Of all the single houses that are built in Finland slightly less than 8% are log homes. To many this is surprisingly large share of newly-built single homes, but Finland does have long log building tradition and like elsewhere log homes are experiencing some kind of a renaissance.

It’s interesting to observe how companies are focusing on different niches, trying to carve big enough market share for themselves. Some log home companies focus on cabin production and don’t manufacture log homes. Some do everything, but in long term that doesn’t seem to bring good results. Some focus on exports while some remain domestic.

Honka is extremely strong in all kinds of vacation homes and cabins, as well as on several international markets. However, there are companies that sell more log homes in Finland’s domestic market. We can say that Honka is especially strong in vacation homes.

Mammuttihirsi is a log home manufacturer that has grabbed sizeable piece of total market in Finland, but it is not as strong on the vacation home market. Actually it is almost off the radar when we look at cabin side of the market.

As mentioned above, Honka is the king of vacation log homes and it is that on domestic and export markets. There are markets (eg. Slovenia), which Honka dominates with over 50% market share and that translates into fact of Honka being the biggest log home company in the world.

Right after Honka comes Kontio, which has grown steadily on all markets. Kontio has fared well in all product categories and markets. New contender behind these two giants is company called Finnlamelli, which supplies only glue-laminated logs and custom log homes. Finnlamelli’s strategy has paid off, because of their narrow focus, their quality is high and prices affordable - expect to see this company to close the market share gap to two biggest competitors.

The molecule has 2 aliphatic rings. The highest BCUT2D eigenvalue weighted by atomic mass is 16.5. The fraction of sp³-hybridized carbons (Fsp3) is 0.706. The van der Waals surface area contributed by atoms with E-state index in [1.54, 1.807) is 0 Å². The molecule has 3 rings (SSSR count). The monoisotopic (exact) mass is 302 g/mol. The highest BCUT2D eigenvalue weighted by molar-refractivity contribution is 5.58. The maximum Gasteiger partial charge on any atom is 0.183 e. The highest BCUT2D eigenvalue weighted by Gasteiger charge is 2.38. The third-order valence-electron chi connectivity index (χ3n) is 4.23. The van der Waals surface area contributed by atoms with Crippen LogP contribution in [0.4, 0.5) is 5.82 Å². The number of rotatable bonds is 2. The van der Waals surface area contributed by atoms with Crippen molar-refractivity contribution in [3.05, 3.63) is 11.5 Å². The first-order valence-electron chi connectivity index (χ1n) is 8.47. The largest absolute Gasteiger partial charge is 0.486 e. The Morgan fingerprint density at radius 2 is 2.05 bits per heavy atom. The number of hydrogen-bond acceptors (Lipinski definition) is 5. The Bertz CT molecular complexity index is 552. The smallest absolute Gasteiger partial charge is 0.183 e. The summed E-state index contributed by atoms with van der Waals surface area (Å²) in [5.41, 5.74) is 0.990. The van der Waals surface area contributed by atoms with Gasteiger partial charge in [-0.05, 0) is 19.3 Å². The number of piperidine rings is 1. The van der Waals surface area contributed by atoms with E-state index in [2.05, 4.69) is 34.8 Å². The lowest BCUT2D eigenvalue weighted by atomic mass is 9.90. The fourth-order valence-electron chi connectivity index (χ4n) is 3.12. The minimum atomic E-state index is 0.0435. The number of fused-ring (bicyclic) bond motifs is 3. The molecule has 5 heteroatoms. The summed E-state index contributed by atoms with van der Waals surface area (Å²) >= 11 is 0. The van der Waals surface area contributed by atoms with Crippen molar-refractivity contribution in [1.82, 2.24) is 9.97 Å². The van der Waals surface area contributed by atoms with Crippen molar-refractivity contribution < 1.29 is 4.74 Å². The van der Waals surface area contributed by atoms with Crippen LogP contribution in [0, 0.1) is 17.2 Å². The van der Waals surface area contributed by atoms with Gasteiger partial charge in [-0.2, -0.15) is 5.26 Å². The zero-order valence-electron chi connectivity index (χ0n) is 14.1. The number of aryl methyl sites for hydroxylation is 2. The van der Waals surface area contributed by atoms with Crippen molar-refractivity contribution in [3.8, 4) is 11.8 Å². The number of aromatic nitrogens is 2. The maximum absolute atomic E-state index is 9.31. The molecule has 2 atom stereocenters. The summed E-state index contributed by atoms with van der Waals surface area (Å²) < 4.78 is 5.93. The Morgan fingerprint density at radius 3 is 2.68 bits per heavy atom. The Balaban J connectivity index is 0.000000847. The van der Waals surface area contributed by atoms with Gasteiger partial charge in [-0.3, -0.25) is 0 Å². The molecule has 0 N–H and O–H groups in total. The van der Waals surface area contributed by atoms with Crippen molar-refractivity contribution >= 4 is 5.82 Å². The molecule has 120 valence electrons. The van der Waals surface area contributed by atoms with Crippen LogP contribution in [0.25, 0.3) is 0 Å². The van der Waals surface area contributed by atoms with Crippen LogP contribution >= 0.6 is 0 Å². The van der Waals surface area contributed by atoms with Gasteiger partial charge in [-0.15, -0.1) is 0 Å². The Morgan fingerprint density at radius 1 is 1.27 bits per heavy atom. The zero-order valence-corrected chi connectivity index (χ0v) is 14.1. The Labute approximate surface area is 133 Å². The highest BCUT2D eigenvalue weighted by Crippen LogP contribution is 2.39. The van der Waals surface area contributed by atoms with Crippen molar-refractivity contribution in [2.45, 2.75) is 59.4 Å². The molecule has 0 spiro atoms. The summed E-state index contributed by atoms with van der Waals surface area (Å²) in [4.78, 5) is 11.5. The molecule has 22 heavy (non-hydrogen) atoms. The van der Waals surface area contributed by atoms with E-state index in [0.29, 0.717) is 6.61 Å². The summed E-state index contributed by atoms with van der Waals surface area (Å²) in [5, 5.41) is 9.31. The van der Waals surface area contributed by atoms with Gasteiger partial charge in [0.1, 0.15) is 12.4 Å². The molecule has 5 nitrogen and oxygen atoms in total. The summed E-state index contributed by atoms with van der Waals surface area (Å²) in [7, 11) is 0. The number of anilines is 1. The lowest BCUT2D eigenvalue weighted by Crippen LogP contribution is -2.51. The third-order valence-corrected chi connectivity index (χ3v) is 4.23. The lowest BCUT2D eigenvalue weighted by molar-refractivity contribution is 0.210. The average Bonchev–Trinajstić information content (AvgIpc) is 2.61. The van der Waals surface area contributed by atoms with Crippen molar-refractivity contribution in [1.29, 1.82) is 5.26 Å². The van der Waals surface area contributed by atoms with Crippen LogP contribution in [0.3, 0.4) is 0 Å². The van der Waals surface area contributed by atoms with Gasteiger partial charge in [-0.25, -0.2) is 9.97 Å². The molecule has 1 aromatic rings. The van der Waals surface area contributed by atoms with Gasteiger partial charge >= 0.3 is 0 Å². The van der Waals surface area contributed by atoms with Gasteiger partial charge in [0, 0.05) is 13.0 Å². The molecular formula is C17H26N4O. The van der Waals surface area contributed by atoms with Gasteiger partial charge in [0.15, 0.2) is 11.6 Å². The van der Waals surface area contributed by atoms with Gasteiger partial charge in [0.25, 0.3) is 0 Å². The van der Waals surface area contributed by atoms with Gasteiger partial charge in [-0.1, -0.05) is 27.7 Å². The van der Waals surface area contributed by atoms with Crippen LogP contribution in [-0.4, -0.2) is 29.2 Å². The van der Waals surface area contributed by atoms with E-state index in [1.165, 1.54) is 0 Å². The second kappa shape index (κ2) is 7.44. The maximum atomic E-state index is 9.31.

Some companies provide anything you can think of. Very tiring strategy and only feasible for marketing companies that don’t actually manufacture everything they sell. Some companies only deliver round logs and some only glue-laminated straight-planed logs. It is evident that wider selection increases costs, because of more complicated production process. This is something that log home companies can’t afford in general, because log buildings are already considerably more expensive than e.g. element or stick-built buildings.

First I would check what companies deliver to my area and then I’d choose a company that can provide assembly and installation services. Only after these issues are settled, I would go into style and material. Fact remains that most log home manufacturers consider themselves as custom home makers so projects rarely stall because lack of manufacturing capabilities. No easy answers here, you see, companies are good in different things.

Spy mirror

August 21st, 2008

It turns out we are not the only generation fascinated by observing our neighbors, famous people or just plain strangers. Here are some photos of clever piece of spy gear that people used to observe activities on the street they lived on, and all this took place around 100 years ago. Ok, let’s check them out:

Spy mirror without mirrors
Spy mirror in front of a window.